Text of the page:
Lausanne, Nov. 9, 1791.
Gulliver is made to say, in presenting his interpreter, `My tongue is in the mouth of my friend'. Allow me to say, with proper expressions and excuses, ` My pen is in the hand of my friend'; and the aforesaid friend begs leave thus to continue.
I remember to have read somewhere in Rousseau, of a lover quitting very often his mistress, to have the pleasure of corresponding with her. Though not absolutely your lover, I am very much your admirer, and should be extremely tempted to follow the same example. The spirit and reason which prevail in your conversation, appear to great advantage in your letters. The three which I have received from Berne, Coblentz, and Brussels have given me much real pleasure; first, as a proof that you are often thinking of me; secondly, as an evidence that you are capable of keeping a resolution; and thirdly, from their own intrinsic merit and entertainment. The style, without any allowance for haste or hurry, is perfectly correct; the manner is neither too light, nor too grave; the dimensions neither too long, nor too short: they are such, in a word, as I should like to receive from the daughter of my best friend. I attend your lively journal, through bad roads, and worse inns. Your description of men and manners conveys very satisfactory information; and I am particularly delighted with your remark concerning the irregular behaviour of the Rhine. But the Rhine, alas! after some temporary wanderings, will be content to flow in his old channel, while man-man is the greatest fool of the whole creation.
I direct this letter to Sheffield Place, where I suppose you arrived in health and safety. I congratulate my Lady on her quiet establishment by her fireside: and hope you will be able, after all your excursions, to support the climate and manners of Old England. Before this epistle reaches you, I hope to have received the two promised letters from Dover and Sheffield Place. If they should not meet with a proper return, you will pity and forgive me. I have not yet heard from Lord Sheffield, who seems to have devolved on his daughter the task which she has so gloriously executed. I shall probably not write to him, till I have received his first letter of business from England ; but with regard to my Lady, I have most excellent intentions.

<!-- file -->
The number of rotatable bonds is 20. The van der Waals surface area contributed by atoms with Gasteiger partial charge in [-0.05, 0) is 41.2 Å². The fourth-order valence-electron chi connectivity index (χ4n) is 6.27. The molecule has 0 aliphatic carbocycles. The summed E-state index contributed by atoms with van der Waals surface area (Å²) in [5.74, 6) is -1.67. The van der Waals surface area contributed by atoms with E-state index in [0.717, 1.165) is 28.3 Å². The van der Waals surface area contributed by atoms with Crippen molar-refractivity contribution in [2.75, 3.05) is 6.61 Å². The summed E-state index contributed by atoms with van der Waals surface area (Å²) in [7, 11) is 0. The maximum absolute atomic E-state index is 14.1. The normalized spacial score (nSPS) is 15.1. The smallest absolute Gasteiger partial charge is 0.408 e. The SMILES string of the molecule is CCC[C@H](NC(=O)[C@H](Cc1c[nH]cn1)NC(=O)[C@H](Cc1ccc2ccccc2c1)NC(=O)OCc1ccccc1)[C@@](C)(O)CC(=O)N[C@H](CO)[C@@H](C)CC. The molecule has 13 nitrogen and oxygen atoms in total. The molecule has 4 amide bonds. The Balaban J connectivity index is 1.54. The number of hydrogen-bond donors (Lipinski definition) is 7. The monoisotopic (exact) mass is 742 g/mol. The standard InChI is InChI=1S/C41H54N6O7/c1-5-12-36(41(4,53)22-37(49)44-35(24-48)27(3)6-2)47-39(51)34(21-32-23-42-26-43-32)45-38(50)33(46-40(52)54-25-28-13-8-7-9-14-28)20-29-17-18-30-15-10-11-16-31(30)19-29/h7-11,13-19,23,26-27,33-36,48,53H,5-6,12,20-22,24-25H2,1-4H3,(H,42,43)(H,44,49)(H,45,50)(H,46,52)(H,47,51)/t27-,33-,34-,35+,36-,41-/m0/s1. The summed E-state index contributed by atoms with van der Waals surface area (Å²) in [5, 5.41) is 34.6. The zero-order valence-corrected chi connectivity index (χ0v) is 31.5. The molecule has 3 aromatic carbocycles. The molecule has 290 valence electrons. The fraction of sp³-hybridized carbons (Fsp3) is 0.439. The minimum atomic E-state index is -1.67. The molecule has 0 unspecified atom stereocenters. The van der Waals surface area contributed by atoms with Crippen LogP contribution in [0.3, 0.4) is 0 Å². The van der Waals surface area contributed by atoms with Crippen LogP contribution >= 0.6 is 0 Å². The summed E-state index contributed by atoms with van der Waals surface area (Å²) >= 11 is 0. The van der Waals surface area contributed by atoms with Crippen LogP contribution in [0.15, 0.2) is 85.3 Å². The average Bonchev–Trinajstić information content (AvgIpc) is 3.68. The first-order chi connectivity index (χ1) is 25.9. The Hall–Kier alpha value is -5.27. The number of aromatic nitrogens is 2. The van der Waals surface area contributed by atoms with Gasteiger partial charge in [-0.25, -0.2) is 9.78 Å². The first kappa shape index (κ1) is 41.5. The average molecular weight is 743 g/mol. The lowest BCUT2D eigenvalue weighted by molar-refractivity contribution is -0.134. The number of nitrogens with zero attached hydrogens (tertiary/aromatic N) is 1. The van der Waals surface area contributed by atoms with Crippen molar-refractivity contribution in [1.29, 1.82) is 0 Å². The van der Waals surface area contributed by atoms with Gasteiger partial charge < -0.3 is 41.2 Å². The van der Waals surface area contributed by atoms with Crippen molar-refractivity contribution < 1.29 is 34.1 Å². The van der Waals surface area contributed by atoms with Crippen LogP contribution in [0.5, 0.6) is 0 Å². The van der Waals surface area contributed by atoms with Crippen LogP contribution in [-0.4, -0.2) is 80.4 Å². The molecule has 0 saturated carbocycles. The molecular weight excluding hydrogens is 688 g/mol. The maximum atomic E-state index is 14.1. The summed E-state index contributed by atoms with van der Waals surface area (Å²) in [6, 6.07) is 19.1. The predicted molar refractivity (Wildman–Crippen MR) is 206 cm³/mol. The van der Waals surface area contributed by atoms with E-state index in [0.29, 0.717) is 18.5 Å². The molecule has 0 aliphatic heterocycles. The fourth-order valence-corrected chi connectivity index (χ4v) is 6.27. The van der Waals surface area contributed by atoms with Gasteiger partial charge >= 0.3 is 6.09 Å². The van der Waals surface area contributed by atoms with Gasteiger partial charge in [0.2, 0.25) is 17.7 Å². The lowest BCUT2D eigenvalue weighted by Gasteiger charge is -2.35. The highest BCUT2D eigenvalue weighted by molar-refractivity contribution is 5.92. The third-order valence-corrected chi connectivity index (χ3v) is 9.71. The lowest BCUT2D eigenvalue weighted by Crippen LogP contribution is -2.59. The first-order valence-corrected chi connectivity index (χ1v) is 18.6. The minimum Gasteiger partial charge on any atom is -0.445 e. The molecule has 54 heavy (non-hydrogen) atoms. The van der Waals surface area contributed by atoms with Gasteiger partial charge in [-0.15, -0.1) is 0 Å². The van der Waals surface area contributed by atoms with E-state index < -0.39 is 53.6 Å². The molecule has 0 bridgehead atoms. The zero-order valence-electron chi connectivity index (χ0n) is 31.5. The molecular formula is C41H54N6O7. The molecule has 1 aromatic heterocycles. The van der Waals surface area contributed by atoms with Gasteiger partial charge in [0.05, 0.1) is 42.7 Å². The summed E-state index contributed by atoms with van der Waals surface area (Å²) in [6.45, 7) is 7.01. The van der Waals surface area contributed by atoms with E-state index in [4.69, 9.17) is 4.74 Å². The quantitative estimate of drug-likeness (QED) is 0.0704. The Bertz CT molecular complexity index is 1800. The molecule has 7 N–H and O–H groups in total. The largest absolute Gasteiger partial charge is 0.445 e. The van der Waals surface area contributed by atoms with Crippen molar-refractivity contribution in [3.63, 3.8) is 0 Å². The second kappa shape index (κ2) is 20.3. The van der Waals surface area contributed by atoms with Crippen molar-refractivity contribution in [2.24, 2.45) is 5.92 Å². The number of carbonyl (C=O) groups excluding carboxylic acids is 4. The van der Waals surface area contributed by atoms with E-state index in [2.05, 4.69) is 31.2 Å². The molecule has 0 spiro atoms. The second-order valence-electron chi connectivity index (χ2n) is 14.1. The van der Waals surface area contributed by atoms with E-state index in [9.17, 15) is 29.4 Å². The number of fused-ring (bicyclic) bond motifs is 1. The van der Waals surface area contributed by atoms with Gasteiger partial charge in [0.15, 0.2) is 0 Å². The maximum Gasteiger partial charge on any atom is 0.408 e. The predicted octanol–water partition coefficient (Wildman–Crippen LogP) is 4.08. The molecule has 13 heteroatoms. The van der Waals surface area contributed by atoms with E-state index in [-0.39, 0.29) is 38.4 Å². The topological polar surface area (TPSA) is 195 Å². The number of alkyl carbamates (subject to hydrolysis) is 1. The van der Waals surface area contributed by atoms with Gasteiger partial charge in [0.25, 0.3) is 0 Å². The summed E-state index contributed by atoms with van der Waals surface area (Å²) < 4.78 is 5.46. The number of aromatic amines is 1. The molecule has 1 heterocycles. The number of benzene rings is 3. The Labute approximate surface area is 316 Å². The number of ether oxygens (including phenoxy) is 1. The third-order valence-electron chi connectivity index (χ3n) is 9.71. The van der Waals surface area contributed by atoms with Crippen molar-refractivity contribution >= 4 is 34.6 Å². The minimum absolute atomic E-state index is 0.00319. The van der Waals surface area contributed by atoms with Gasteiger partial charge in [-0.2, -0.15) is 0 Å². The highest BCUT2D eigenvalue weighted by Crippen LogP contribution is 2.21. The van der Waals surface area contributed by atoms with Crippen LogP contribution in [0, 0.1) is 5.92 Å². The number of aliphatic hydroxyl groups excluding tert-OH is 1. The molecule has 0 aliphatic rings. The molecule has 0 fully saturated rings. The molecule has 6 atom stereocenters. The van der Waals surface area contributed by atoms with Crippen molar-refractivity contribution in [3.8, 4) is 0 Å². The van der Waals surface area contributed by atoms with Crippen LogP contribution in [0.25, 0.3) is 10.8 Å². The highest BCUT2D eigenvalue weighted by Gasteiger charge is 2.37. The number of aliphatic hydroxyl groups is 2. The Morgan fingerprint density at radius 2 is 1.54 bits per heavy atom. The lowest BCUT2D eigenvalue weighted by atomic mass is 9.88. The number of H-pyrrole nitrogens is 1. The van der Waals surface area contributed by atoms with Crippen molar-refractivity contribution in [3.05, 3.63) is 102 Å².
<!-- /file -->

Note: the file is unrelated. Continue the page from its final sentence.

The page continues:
I never could understand how two persons of such superior merit, as Miss Holroyd and Miss Lausanne, could have so little relish for one another, as they appeared to have in the beginning ; and it was with great pleasure that I observed the degrees of their growing intimacy, and the mutual regret of their separation. Whatever you may imagine, your friends at Lausanne have been thinking as frequently of yourself and company, as you could possibly think of them; and you will be very ungrateful, if you do not seriously resolve to make them a second visit, under such name and title as you may judge most agreeable. None of the Severy family, except perhaps my secretary, are inclined to forget you; and I am continually asked for some account of your health, motions, and amusements. Since your departure, no great events have occurred. I have made a short excursion to Geneva and Copet, and found M. Necker in much better spirits than when you saw him. They pressed me to pass some weeks this winter in their house at Geneva; and I may possibly comply, at least in part, with their invitation. The aspect of Lausanne is peaceful and placid; and you have no hopes of a revolution driving me out of this country. We hear nothing of the proceedings of the commission, except by playing at cards every evening with Monsieur Fischer, who often speaks of Lord Sheffield with esteem and respect. There is no appearance of Rosset and La Motto being brought to a speedy trial, and they still remain in the castle of Chillon, which (according to the geography of the National Assembly) is washed by the sea. Our winter begins with great severity; and we shall not probably have many balls, which, as you may imagine, I lament much. Angletine does not consider two French words as a letter. Montrond sighs and blushes whenever Louisa's name is mentioned: Philippine wishes to converse with her on men and manners. The French ladies are settled in town for the winter, and they form, with Mrs. Trevor, a very agreeable addition to our society. It is now enlivened by a visit of the Chevalier de Boufflers, one of the most accomplished men in the ci-devant kingdom of France.
As Mrs. Wood, who has miscarried, is about to leave us, I must either cure or die; and, upon the whole, I believe the former will be most expedient. You will see her in London, with dear Corea, next winter. My rival magnificently presents me with a hogshead of Madeira; so that in honour I could not supplant him: yet I do assure you, from my heart, that another departure is much more painful to me. The apartment below is shut up, and I know not when I shall again visit it with pleasure. Adieu. Believe me, one and all, most affectionately yours.